But Ritz-Carlton isn’t a company to do things by halves. Inside the package, along with Joshie, was some Ritz-Carlton-branded merchandise. That’s a nice gesture, but it’s not why I’m telling this story. There was something else pretty special in that package…
A binder that “meticulously documented his extended stay at the Ritz.”
This story takes customer service – and the desire to delight customers – to a whole new level. It’s thoughtful, charming, and incredibly personal. It also goes to show that delighting customers doesn’t have to break the bank – I doubt this stunt did.
Needless to say, Chris and his family were thrilled:
My wife and I were completely wowed by the Ritz-Carlton Loss Prevention Team. It goes without saying that the Ritz-Carlton can count on my family to be repeat customers. But I’m also telling you (and everyone else who happens to read this story). This is something I’ve always told my staff – create an experience so amazing that someone can’t help but tell others about it, and you’re sure to succeed.
In 2012, rumors started to spread that Taco Bell was going to open a branch in the isolated Alaskan town of Bethel.
For a town only accessible by air or river that’s 400 miles from the nearest Taco Bell, this was pretty exciting news. Unfortunately for the residents, it turned out to be a hoax.
Thankfully, Taco Bell heard of the hoax and reacted pretty swiftly. In what they dubbed “Operation Alaska,” Taco Bell arrived in the town by helicopter, bringing with them 950 pounds of beef, 500 pounds of sour cream, 300 pounds of tomatoes, 300 pounds of lettuce and 150 pounds of cheddar cheese.
In other words: the ingredients for 10,000 Doritos Locos tacos.
Not only were the residents understandably delighted (one woman said she hadn’t eaten Taco Bell in more than 20 years), but the stunt resulted in tons of publicity for the chain, including thousands of Facebook likes.
What makes this case particularly interesting, however, is the fact that the people Taco Bell were delighting weren’t, and couldn’t really be, Taco Bell customers. But the stunt was so generous, and so elaborate, that you can bet it was delighting customers everywhere – even if they didn’t directly benefit from it.
If the stories so far have left you feeling a little jaded – perhaps you feel that these companies’ actions were more about publicity than genuinely wanting to delight customers – this one might make you change your mind.
Unfortunately it’s a very sad story, but it’s a fantastic example of how sometimes you should just screw the rules to do what’s best for your customers. In 2011, Mark Dickinson was rushing to the airport to catch a flight to see his 2-year-old grandson for one last time. He was due to be taken off life support just a few hours later.
Reciting the incident to KABC, Dickinson said, "I was kind of panicking because I was running late, and I really thought I wasn't going to make the flight.” While Dickinson was rushing through the airport, his wife had called Southwest and explained the situation, asking them if they would hold the plane. When he arrived at the gate, still in his socks since he hadn’t had time to replace his shoes after security, the pilot was waiting for him.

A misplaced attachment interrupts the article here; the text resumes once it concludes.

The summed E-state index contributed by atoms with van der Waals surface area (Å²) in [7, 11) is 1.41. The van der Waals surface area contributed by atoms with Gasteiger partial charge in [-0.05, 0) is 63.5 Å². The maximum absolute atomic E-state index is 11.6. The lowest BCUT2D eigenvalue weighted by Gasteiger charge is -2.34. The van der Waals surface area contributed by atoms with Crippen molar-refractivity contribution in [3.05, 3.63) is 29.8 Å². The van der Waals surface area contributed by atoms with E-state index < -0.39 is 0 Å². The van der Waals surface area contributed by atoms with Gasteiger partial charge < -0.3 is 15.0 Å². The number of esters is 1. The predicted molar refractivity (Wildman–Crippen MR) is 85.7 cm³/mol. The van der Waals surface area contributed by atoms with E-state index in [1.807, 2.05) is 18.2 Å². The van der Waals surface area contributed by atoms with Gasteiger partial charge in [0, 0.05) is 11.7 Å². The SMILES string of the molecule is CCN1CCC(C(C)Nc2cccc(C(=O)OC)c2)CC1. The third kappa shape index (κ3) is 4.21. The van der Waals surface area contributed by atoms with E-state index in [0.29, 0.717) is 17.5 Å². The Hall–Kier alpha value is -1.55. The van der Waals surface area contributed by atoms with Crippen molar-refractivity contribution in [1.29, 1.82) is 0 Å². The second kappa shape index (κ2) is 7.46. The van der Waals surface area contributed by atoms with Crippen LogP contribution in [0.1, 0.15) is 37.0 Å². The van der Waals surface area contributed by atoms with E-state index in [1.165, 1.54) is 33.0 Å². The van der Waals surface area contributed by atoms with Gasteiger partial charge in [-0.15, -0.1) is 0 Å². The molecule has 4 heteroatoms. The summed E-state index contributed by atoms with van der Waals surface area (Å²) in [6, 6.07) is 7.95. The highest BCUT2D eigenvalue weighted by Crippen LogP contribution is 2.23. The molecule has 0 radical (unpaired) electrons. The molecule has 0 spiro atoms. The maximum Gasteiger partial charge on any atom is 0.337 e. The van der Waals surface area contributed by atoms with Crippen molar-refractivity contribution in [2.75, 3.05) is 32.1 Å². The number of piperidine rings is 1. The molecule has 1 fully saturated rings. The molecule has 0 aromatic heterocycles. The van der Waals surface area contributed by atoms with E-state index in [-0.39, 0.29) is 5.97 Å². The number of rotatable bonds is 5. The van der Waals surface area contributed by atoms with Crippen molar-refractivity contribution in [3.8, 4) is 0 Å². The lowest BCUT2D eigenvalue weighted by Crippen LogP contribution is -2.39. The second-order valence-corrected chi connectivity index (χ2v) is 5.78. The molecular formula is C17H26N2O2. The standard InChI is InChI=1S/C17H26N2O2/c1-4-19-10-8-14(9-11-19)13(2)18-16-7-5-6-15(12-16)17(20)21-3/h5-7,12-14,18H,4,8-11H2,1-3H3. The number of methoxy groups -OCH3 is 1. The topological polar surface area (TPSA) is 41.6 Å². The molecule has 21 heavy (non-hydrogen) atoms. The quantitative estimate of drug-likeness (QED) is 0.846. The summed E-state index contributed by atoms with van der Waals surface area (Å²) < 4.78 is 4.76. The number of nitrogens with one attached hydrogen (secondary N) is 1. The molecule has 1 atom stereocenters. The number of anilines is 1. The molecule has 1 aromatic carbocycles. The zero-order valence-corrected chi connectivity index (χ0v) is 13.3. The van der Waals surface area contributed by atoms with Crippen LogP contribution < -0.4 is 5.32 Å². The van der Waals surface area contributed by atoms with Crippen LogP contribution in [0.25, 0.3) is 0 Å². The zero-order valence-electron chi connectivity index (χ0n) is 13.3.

I told him, 'Thank you so much. I can't tell you how much I appreciated that.' And he said, 'No problem. They can't leave without me anyway.
That amazing pilot had taken a pretty big risk. Most airlines would punish a staff member who held up a flight. But a spokeswoman from Southwest described the pilot’s actions as “exemplary”:
You can't hold a plane for every late customer, but I think we would all agree that these were extenuating circumstances and the pilot absolutely made the right decision," Southwest spokeswoman Marilee McInnis said. "I don't think you could ask for a better example of great service for our customers.
It feels wrong to use the word “delight” in the context of this story. There’s nothing delightful about it. Dickinson’s grandson very sadly died. But it’s safe to say that what Southwest and the pilot did for him means he will be forever grateful for their actions and the fact that he was able to say goodbye to his grandson.
So let’s not use the word delight here. Let’s just use this story as a reminder of how underneath it all, looking out for your fellow human beings is the only thing that really matters – including in the context of a brand/consumer relationship.
Now, let’s lighten the mood with a story from U.K. supermarket chain Sainsbury’s.
In May 2011, three-year-old Lily Robinson wrote to the supermarket about the fact that she thought their tiger bread looked more like a giraffe, and thus should be called “giraffe bread.”
Sainsbury’s wrote back and agreed. They said renaming the bread was a “brilliant idea.”
I think renaming tiger bread giraffe bread is a brilliant idea – it looks much more like the blotches on a giraffe than the stripes on a tiger, doesn't it? It is called tiger bread because the first baker who made it a looong time ago thought it looked stripey like a tiger. Maybe they were a bit silly.
They also included a gift card. But it’s what happened very shortly after that makes this story special. They actually renamed the tiger bread “giraffe bread” – and it’s still called that today.
When Ecommerce shoe and clothing retailer Zappos heard from a customer who had arrived on vacation in Vegas and left her favorite pair of shoes at home, Zappos saw an opportunity to go above and beyond and “delight” the customer in question.